Marching In Pink

When the Bainbridge ferry docked in Seattle the day of the worldwide women’s marches, Jay Inslee, the governor of Washington, declared over the loudspeaker that pink would be Washington’s official color this day. Presenting every pink hue in hats, coats, and handmade signs, a flood of foot passengers unloaded off the car deck and the passenger ramp, and headed up Seattle hills toward Judkins Park to the start of the march.

People shoulder-to-shoulder, stretching three miles long and building to building wide – a polite and cheerful tide of rosy-capped humanity waving or wearing clever signs – some sassy, some serious, all heartfelt. After weeks of the new regime’s peculiar relationship with words, “alternative facts,” I guess they call falsehoods now, I loved being surrounded by words of caring and truth – often expressed with great humor.

The only unSeattle-like thing was the weather, skies cleared and real sunshine warmed us as we headed down Jackson toward the city center – such a treat after the drizzle and gloom of Inauguration Day. Along the route above us on an apartment balcony, a couple cheered and blasted Bob Marley’s “Stand Up!”

But mostly the walkers were as quiet as thousands of humans – women, grandpas and young guys, babies in strollers and people in wheelchairs – can be. Only occasionally, a powerful wave roar of voices would come from behind, catch us up, and then move beyond. Downtown, soapbox orators spelled out possibilities for action going forward into these four years.

Signs reflected the litany of protesters’ concerns including the Affordable Care Act, Planned Parenthood, NATO, climate change, the rule of law. And although marchers showed up for all kinds of reasons, I kept thinking that the unifying energy demanded push back against this newly sworn in president – his bleak view, his lies, his disrespect for earth and people. Threats surround us, press freedom, immigration, the dismaying cabinet choices.

Many young women’s signs advised Trump to keep his tiny hands off their bodies, and one suggested “Grab Trump By His Putin.” My young friend made me a sign with Hillary’s words, “Women’s Rights Are Human Rights,” a phrase repeated over and over.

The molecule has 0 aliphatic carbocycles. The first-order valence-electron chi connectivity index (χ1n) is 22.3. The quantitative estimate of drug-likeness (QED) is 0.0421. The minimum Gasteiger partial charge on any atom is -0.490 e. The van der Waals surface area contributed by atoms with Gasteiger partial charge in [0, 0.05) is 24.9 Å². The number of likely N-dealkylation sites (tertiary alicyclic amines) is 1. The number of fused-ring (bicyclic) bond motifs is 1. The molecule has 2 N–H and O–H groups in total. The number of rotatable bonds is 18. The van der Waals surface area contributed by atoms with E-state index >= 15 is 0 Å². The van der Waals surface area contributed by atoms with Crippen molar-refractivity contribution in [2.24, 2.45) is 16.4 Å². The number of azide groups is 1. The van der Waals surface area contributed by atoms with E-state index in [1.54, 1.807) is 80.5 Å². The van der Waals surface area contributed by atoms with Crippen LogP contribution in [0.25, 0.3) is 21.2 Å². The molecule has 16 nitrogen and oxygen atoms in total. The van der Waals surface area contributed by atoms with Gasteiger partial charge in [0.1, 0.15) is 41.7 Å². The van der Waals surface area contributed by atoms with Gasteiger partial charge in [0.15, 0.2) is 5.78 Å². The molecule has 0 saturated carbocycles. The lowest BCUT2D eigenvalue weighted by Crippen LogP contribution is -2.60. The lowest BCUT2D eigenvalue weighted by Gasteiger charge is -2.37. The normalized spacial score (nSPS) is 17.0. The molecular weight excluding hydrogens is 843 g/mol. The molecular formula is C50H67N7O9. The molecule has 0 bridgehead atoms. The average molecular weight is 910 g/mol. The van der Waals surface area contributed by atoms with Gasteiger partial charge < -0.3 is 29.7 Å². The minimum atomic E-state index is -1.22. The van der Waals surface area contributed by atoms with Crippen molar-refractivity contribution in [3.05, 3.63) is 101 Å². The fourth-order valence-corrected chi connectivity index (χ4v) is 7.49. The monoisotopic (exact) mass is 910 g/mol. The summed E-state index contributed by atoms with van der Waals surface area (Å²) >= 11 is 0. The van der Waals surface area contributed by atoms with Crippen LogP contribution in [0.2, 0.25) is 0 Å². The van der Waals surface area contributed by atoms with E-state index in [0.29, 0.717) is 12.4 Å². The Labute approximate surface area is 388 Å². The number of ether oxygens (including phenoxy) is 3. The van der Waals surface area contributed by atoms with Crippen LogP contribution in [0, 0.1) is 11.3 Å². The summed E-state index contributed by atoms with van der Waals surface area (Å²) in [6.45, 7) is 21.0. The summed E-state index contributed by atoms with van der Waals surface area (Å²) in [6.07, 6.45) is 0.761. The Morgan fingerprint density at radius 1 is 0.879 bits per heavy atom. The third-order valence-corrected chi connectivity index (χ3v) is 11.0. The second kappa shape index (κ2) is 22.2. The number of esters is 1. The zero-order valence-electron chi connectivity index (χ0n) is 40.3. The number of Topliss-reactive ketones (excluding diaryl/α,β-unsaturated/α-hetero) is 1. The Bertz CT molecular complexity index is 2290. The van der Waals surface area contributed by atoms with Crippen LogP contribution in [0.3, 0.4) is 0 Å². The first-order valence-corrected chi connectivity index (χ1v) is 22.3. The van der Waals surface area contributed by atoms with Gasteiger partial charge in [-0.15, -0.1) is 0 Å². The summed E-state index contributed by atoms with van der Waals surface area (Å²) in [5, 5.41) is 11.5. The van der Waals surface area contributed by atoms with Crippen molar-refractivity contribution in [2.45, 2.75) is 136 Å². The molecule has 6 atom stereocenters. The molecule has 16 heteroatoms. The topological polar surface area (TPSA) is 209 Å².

The bobbing, moving flush of pink caps thrilled me – a brilliant idea manifested in a multitude of creative ways – knitted and crocheted, made of fleece or wool, pink wigs and pink hair, families or friends united by their matching headgear. A man had fashioned a pink party bag into the pointy ears of a pussyhat. A red ball cap startled me, I could only see the first words “make America…” but my friend could see the rest: “…gay again!”

I don’t know what I expected, maybe that the event would be somber and negative. But no, it was joyous and affirming to be with good friends and part of that historic crowd – more than 120,000 by all estimates – the largest civic demonstration ever in Seattle.

All those shades of hats and skin (one poster showed the only unacceptable skin color to be orange) coalesced into a moving statement of hope, lessening the despair of the previous day and acknowledging the work ahead.

Stronger together.

pink-pussyhat

10 thoughts on “Marching In Pink

  1. And there I was watching you all from the BIMA desk…..My favorite sign was the one that said “now you’ve pissed off grandma.” Oh oh!!

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  2. Stronger together. That’s certainly the feeling I’ve come away with from this event. It must have been incredible to be in the midst of all those people. Not so many up here, but an overwhelming feeling of effort being made to be heard. I do think we’ll need those little hats again.

  3. I looked for you, Katy. Knew you woud be there. The Seattle March was not as “boisterous”, evidently as the march in DC.No peace or respite allowed. How sad for America

  4. Knew you would be in the Seattle March…..evidently not as “boisterous” as the one in DC. Let’s keep things stirred up in America. What a sad commentary.

    • The organizers of the Seattle march requested that it be a “silent” march in imitation of, and in honor of civil rights marches of the past. I think with these decisions being made there is no doubt things will be “stirred up.” Puzzled by your “sad commentary” – I think the Women’s March a fine commentary on all that matters.

  5. Everything I read about the various marches is so inspiring — what a moment for women! And for all of us! Thank you for the beautiful description!

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